For carotid ultrasound the minipigs were sedated with azaperone (40 mg/ml, 0.1 ml/kg) and midazolam (5 mg/ml, 0.1 ml/kg).
Carotid vein graft procedure
The left common carotid was exposed, and an arterial sheath was inserted in the proximal direction. Upon removal of the sheath, the common carotid artery was transected, and a segment of the ipsilateral internal jugular vein was reversed and interpositioned into the common carotid artery with two end-to-end anastomoses. The vein graft segments were harvested immediately before engraftment. The segments were harvested without surrounding tissue and care was taken not to distend the veins during harvest and engraftment. The anastomoses were performed with continuous sutures. The left common carotid artery then consisted of an arterial segment proximal to the vein graft, a vein graft segment, and an arterial segment distal to the vein graft. The arterial sheath was inserted from the puncture site and in the proximal direction; this caused endothelial injury in the proximal arterial segment in relation to the procedure whereas the distal arterial segment was uninjured. To reduce the risk of local clotting and thrombosis, the minipigs received unfractioned heparin in relation to the procedures and aspirin (150 mg daily) thereafter.
Carotid ultrasound and angiography
Carotid ultrasound including color Doppler and spectral Doppler investigation was performed (GE Logiq 9) 12 weeks after the surgery. A 4 MHz multi frequency curved array and a 10 MHz multifrequency linear transducer were used.
Angiography was performed immediately before termination of the study. Luminal diameters of the proximal arterial and vein graft segments were measured and angiographic stenosis degree (percent diameter stenosis) in the vein graft segment was calculated ([1-vein graft diameter/proximal arterial segment diameter]·100). A vein graft segment with an internal diameter exceeding the diameter of the carotid artery was considered oversized, whereas vein graft segments with an internal diameter equal to or smaller than the diameter of the carotid artery were not.
The anesthetized minipigs were killed with an overdose of pentobarbital. The carotid arteries with vein graft segments were excised, pressure fixed with 4% formaldehyde at 100 mmHg for 1 hour, and immersion fixed for 6-12 hours. The arteries and vein grafts were sectioned at 4 mm intervals, paraffin embedded, and sectioned for microscopic examination. Hematoxylin and eosin, and trichrome-elastin stains were produced on all sections. To support interpretations based on these staining methods picrosirius red (collagen) and von Kossa staining in addition to immunohistochemistry for smooth muscle cells (Anti-Smooth Muscle Actin, DAKO M0851), macrophages (Anti-Lysozyme 12, DAKO A0099 ), and endothelium (Biotinylated Griffonia Simplicifolia Lectin I, Vector Laboratories B-1105) were produced on selected sections.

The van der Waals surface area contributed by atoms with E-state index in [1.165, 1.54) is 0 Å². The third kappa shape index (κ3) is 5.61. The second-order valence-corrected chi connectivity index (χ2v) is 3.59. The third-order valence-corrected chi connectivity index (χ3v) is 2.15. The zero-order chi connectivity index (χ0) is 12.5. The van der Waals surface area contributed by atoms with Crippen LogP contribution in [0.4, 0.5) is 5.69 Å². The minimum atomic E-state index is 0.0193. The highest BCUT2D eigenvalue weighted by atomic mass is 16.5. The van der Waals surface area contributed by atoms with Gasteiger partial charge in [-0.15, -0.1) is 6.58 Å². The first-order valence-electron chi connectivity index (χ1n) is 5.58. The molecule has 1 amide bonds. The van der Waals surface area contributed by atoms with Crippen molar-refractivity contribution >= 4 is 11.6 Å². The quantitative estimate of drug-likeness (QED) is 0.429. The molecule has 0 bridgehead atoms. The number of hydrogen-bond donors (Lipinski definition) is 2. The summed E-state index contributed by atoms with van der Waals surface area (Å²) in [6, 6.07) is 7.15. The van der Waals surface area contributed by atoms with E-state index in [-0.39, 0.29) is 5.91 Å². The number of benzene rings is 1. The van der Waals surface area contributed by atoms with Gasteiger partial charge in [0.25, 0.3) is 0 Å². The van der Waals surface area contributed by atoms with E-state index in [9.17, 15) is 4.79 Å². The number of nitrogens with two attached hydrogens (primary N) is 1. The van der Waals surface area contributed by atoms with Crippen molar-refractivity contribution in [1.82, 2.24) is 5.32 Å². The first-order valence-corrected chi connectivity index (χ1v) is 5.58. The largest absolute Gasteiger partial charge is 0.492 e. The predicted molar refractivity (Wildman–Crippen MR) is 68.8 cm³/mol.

Digital images from microscopic examination were obtained and measurements on thickness and area were performed in ImageJ (National Institutes of Health). In the proximal and distal arterial common carotid artery segments, the intimal areas were measured in all sections. In the section with the largest intimal area, the intimal lesion was classified as described in Table 1 and intimal thickness was measured where it was thickest. In the vein grafts, intima and media were evaluated together because the intima-media border is ill-defined since the internal elastic lamina is ill-defined. In the vein grafts, the section with the most advanced intima-media lesion according to Table 1 was used in the analyses. Intima-media thickness was measured where the vein graft wall was thickest.
The scheme used to classify atherosclerotic lesions focuses on the lipid-rich necrotic core which is the most dangerous component by destabilizing plaques leading to rupture and thrombosis .
Categorical values are presented as count (frequency) and numerical values as mean (standard deviation). Comparisons of numerical values were performed with Kruskal-Wallis tests, and test for correlations were performed with Spearman's rank correlation test. Proportions were compared with two-sample proportion calculator (Stata/IC 10.1 for Windows, StataCorp LP, TX, USA). P < .05 was considered statistically significant.
One minipig died during follow-up in relation to blood sampling, so 9 minipigs were available for in vivo carotid flow measurements by ultrasound and for in vivo angiography and post mortem microscopic examination.
Body weights and plasma cholesterol
The minipigs had a steady low incline in bodyweight during the study, and all but one minipig (84 kg) weighed between 30 kg and 50 kg at the end of the study. The plasma total cholesterol levels rose markedly in response to the atherogenic diet, and this rise was mainly due to a rise in low density lipoprotein cholesterol (Figure 1B).